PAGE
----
Do you know what to do to get promoted? – From the Command Sergeant Major – Brief Article
Alex R. Lackey
As I travel around the world I ask soldiers and junior NCOs, “When are you eligible for promotion?” In most cases the answer is I do not know.
During my career, my NCOs always counseled me and told me exactly when I was eligible for my next promotion. But that does not mean a soldier cannot use the references available to find out for his or herself what promotion criteria applies.
AR 140-158 Enlisted Personnel Classification, Promotion and Reduction dated 17 December 1997 Chapters 3, 4, and 5 will be your primary reference. (Change 4 Effective 17 January 1998 to AR 140-158 does not apply.).
Following is some basic criteria for advancement and promotion.
For advancement to Private Second Class, Chapter 3, Soldiers assigned to Troop Program Units (TPU), paragraph 3-6 (page 21) gives the criteria for advancement to Private. That is:
a. Normal advancement: completes 6 months of service from date of entry on Initial Active Duty Training (IADT).
b. Accelerated advancement: At least 4 months of service from date of entry on IADT.
Paragraph 3-7 outlines advancement to Private First Class:
a. Normal advancement: 4 months time in grade (TIMIG) and 12 months Time in service (TIS)
b. Accelerated advancement: Wave two months of the TIMIG and 6 months TIS.
Similarly, paragraph 3-8 provide the information for advancement to Specialist and promotion to Corporal:
a. Normal advancement: 6 months TIMIG and 24 months TIS.
b. Accelerated advancement: 3 months TIMIG and 12 months TIS.
Promotions to the Noncommissioned Officer ranks are covered in paragraph 3-11:
a. Primary zone (PZ) to Sergeant: 12 months TIMIG and 36 months TIS.
b. Secondary zone (SZ) to Sergeant: waved to 6 months TIMIG and 18 months TIS.
c. PZ to Staff Sergeant: 15 months TIMIG and 84 months TIS.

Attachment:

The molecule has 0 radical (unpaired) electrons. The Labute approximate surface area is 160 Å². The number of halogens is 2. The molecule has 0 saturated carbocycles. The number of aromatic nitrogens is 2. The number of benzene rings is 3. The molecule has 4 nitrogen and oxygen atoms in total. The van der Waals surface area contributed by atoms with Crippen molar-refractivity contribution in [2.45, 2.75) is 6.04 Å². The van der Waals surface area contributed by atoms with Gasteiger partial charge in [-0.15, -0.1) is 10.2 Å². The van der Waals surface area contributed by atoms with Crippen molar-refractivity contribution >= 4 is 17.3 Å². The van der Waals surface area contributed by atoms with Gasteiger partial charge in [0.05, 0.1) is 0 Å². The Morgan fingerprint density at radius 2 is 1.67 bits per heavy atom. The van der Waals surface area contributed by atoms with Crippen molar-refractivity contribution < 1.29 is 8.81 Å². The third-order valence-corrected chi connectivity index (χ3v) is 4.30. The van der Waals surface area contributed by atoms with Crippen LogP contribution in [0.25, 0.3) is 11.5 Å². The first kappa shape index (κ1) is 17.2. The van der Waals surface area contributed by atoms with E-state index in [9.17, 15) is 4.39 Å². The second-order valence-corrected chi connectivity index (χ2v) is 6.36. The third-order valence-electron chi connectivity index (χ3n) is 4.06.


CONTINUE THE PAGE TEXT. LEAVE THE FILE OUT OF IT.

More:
d. SZ to Staff Sergeant: Waved to 8 months TIMIG and 48 months TIS.
NCOs have a responsibility to provide career counseling for soldiers in their charge and however commanders are also responsible for counseling with regard to promotions. Paragraph 3-10 states that “Soldiers in the zone of consideration but not recommended for promotion MUST be counseled by their immediate commander.”
Paragraph 3-31 covers the promotion criteria for NCOS in the ranks of Sergeant First Class, Master Sergeant and Sergeant Major.
Soldiers serving on Active Guard/Reserve (AGR) status follow different criteria than their TPU counterparts.
For instance, paragraph 4-6, Advancement to Sergeant (Page 57):
a. Normal advancement to Sergeant: 8 months TIMIG and 24 months TIS.
b. Accelerated advancement to Sergeant: Waved to 4 months TIMIG and 12 months TIS.
Paragraph 4-7 (Page 58 3.d.1.3) states “Conditional promotion to Sergeant requires prior approval of Commander, Army Reserve-Personnel Command (AR-PERSCOM).”
Promotion to Staff Sergeant, Sergeant First Class, Master Sergeant and Sergeant Major is covered in paragraph 4-9:
Since January 1979 the AGRs have been promoted by a centralized promotion board against existing or projected vacancies. Headquarters Department of The Army (HQDA) prescribes the eligibility and the board is convened by PERSCOM.
Soldiers in the zone of consideration will receive a letter from the commander of PERSCOM directing them to:
1. Provide a current photograph according to AR 640-3 0, paragraph 8, if needed.
2. Contact their FTSMD to review their personnel records and verify the information contained on DA Form 2-1 and DA Form 2A.
3. Write a letter to the president of the board, if desired.
I have provided you with the regulation and basic information about how much TIMIG and TIS is required for you or your soldiers to get promoted. I expect every NCO to counsel their subordinates on this subject and make sure they know the requirements for promotion to the next higher grade.
If you are a member of the Individual Ready Reserve (IRR), an Individual Mobilization Augmentee (IMA) or Standby Reserve (Active List) soldier, your promotions are covered in Chapter 5:
The next time I see you I may ask, “When are you eligible for promotion?”
COPYRIGHT 2002 U.S. Army Reserve
COPYRIGHT 2004 Gale Group